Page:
Showing posts from August, 2019

Die Verankerung (the mooring)

My samplers emerging from the water I clapped my hands together to stimulate blood flow to my fingers. Bouncing on my toes a little, I pulled my scarf higher over my face. It wasn't even that cold outside, except I had been standing there for hours. Three moorings were being recovered, and I had samplers on one of them. I wasn't sure how long the recovery would take, but I did not want to miss it. The long, thin line of the mooring rolled over a pulley suspended over the side of the ship. White spokes painted onto the solid orange wheel spun clockwise, marking meter after meter as the line was spooled onto the winch. Every once in a while, a device would surface – a funnel-shaped sediment trap or a columnar ADCP. The boson would raise his closed fist to signal the winch to stop; then crew and scientists would attach lines to the device, raise it with the crane, and set it down gently on deck. Sampler after sampler was carted away to the various labs as I waited patiently

Workshop woman

Friends, I described my ideas for experiments to start on this cruise as "half-baked," and I chose that word purposefully. It wasn't meant as an insult to myself but rather a true reflection of reality. There was limited opportunity prior to the cruise for me to meet with the ROV team about the underwater operations I wanted to complete, and besides, we're using a smaller ROV this year than previous years. I had definite goals and plans in mind, but I knew I was going to have to improvise. I basically showed up on board with a box of raw materials and have spent the first week trimming my samplers to the ROV's space and weight limitations. In terms of my baking metaphor, I showed up with batter and a selection of differently-shaped cake pans. The cages and frames I built out of PVC One of the items I want the ROV to plant on the seafloor are predator-exclusion cages. The rectangular cages are meant to keep predators like sea stars and fish away from some of


The atmosphere on the main deck was electric. Scientists gathered excitedly near the row of shipping containers stored in the bow. Zip ties were cut, locks were undone, handles were turned, and one by one, the giant metal boxes that carried our gear were cracked open and their contents dispersed. We spent most of the morning striding back and forth along the main hallway, carrying boxes, dragging pallets, or signaling teammates. The hallway filled with an organized chaos for the next few hours as box after box and pallet after pallet emerged from the containers. Those whose belongings had not yet emerged stood in the corners, helping where they could and always watching for any item bearing their group's color code. This was my task for the first part of the morning, as I alternated between lending a hand and staying out of the way. My three boxes had been shipped to the AWI's warehouse months ago, and while I had a verbal promise from the logistics departments that my things w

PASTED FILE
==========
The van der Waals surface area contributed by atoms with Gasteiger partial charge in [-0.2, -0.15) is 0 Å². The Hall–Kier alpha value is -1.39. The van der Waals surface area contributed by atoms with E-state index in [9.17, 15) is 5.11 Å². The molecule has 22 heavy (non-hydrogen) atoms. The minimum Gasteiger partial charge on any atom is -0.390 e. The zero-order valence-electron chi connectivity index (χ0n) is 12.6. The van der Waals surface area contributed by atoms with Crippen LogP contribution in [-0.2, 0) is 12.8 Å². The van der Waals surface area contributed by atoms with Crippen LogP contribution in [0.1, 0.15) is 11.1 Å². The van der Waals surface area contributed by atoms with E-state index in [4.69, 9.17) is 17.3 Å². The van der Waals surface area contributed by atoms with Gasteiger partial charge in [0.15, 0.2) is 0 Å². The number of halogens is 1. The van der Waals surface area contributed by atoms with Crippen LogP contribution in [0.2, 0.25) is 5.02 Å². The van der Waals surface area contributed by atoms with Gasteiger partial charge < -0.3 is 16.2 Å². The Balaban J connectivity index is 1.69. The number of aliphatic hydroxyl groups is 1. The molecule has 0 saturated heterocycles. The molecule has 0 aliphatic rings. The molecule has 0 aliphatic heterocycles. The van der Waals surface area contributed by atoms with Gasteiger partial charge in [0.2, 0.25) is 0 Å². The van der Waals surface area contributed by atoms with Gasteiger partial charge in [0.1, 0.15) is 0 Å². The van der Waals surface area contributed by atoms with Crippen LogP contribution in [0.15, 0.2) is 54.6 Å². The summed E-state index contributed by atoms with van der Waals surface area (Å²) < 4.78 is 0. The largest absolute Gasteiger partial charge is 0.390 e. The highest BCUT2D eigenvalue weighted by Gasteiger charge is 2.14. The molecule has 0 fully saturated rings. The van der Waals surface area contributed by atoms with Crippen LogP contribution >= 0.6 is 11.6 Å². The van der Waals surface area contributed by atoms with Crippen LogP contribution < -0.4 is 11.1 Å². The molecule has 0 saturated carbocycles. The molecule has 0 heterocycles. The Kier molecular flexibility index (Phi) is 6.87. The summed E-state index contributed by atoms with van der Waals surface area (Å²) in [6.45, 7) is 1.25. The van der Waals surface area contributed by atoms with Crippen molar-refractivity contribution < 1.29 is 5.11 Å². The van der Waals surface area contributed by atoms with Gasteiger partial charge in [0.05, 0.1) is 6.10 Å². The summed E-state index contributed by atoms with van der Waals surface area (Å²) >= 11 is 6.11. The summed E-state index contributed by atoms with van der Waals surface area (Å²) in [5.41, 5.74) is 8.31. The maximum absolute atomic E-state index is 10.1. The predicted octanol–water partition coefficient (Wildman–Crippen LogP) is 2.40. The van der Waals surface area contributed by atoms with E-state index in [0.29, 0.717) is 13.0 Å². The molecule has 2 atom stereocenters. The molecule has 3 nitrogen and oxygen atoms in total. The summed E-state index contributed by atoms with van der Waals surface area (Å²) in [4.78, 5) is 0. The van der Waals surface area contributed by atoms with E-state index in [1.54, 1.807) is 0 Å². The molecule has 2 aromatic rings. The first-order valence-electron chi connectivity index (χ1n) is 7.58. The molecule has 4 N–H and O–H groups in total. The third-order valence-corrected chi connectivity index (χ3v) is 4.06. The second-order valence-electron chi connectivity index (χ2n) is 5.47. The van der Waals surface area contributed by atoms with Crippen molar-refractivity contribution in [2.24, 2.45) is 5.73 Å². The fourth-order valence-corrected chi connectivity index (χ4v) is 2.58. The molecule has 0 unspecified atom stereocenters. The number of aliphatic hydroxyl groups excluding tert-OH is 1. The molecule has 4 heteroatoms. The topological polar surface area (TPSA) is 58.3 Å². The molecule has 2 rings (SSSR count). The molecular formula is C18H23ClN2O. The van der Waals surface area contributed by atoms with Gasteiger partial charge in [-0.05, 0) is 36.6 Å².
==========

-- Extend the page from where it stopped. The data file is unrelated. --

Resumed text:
Dinner for one

Every year on New Year's Eve, a video called "Dinner for one" plays on German TV. It's on every channel, every year. It's tradition. What's strange is that the film is in English, and it has little if anything to do with New Year's Eve. The film is about an old woman's birthday. She is old enough that most of her friends have died, but she still insists on celebrating her birthday with the same old crowd around the table. She sets the plates and fills the wine glasses and then conscripts her butler to play the roles of her deceased companions. He spends the evening running from chair to chair, holding conversation and toasting his employer. Course after course, the butler consumes enough wine for 5 or 6 people, and as the film goes on, he becomes increasingly and hilariously drunk. Since we left Polarstern's home port in Bremerhaven, Germany, my shipmates and I have felt very much like the butler in "Dinner for One." We hit bad weathe


Back in December, I received an e-mail from my collaborator, Thomas, in  Germany. My old working group at the Alfred Wegener Institute was going on  a research expedition in August 2019, he wrote, and they were planning to  use an ROV to establish a new experimental station in the HAUSGARTEN long-term ecological research area in the Arctic deep sea. Did I have any  good ideas for new experiments, Thomas asked, and did I want to come on  the cruise? Polarstern in port in Bremerhaven, Germany Um, YES. Friends, when a trusted colleague offers you a spot on a  world-class research vessel and free license to start any experiment you  want, that's an offer you accept. Did I want to come? Please. Is the ocean  salty? I responded almost immediately and told Thomas I was in. I also scribbled  down 5 or 6 half-baked ideas for experiments to try, but more on that  later. This expedition is important enough to me that I planned the rest  of my summer projects around it. I scheduled t